Influence of wet storage on fly ash reactivity and processing for use in concrete

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Wet stored fly ash is increasingly being considered as a cement component in concrete. However, the effect of these conditions on the material's reactivity is uncertain. The research described here investigated this property for wet laboratory-stored (10% moisture) and site stockpile fly ashes, using lime consumption (BS EN 196-5, Frattini) and activity index (BS EN 450-1) tests. Progressive reactivity losses occurred with laboratory storage up to 730 days. This was influenced by dry fly ash fineness and holding period, suggesting that the formation of agglomerates/products (assessed by scanning electron microscopy) affects lime's access to particle surfaces, with similar type behaviour for stockpile materials. Compressive (cube) strength reductions were also found between dry and wet stored fly ash concretes. Stockpile fly ash reactivity following laboratory- (drying/ball milling) and pilot-scale (flash drying/de-agglomerating, air classifying, micronising and carbon removal) processing was then investigated. Exposure of reactive material using these methods appears to be important, with greater improvements generally noted as the fly ash particle size is reduced and at later test ages. To meet activity index requirements, fly ash sub-10 μm contents, with the Portland cement used, needed to exceed about 30%, irrespective of the storage conditions/processing used. Minor benefits to concrete strength were obtained with increasing sub-10 μm contents, particularly beyond 28 days.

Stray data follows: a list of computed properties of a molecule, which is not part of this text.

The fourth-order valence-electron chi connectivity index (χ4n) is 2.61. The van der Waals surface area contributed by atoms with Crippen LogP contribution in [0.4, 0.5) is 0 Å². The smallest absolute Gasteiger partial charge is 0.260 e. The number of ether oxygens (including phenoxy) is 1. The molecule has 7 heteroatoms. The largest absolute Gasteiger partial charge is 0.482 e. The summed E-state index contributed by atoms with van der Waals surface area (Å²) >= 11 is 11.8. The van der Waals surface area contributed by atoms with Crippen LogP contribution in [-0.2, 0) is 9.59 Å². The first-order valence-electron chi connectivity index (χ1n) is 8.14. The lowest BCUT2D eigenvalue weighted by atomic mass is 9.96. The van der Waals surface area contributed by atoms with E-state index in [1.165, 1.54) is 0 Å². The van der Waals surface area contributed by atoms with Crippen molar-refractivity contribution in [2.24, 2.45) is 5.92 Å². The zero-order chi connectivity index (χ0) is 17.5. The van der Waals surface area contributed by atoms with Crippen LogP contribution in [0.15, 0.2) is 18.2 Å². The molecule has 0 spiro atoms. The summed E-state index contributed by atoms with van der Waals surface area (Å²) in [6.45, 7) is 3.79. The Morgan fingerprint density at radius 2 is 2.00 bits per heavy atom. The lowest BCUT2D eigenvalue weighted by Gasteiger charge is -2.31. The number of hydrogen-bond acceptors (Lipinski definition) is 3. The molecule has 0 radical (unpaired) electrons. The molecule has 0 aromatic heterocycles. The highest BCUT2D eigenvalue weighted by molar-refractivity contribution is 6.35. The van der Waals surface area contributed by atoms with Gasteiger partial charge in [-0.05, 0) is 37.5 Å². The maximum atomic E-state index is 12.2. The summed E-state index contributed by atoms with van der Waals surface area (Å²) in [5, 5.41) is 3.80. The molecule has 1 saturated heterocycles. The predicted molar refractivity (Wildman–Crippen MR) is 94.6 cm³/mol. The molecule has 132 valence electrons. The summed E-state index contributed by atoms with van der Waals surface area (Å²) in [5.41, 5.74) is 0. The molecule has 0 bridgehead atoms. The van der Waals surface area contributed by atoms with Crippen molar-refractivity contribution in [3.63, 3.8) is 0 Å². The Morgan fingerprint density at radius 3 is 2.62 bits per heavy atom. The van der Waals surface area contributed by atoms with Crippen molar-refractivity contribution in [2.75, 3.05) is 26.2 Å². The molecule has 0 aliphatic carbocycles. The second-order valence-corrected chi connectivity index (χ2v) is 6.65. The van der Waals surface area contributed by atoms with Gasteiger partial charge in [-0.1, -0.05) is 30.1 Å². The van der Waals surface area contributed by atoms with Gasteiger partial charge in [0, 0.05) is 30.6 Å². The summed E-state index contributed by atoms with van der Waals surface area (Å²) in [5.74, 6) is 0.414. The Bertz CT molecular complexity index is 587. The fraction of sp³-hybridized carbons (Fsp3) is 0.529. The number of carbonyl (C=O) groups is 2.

Original languageEnglish
Pages (from-to)427-442
Number of pages16
JournalAdvances in Cement Research
Issue number10
Early online date28 Apr 2022
Publication statusPublished - Oct 2022


  • Compressive Strength
  • Fly Ash (PFA)
  • Reactivity
  • Standards & Codes of Practice

ASJC Scopus subject areas

  • Building and Construction
  • General Materials Science


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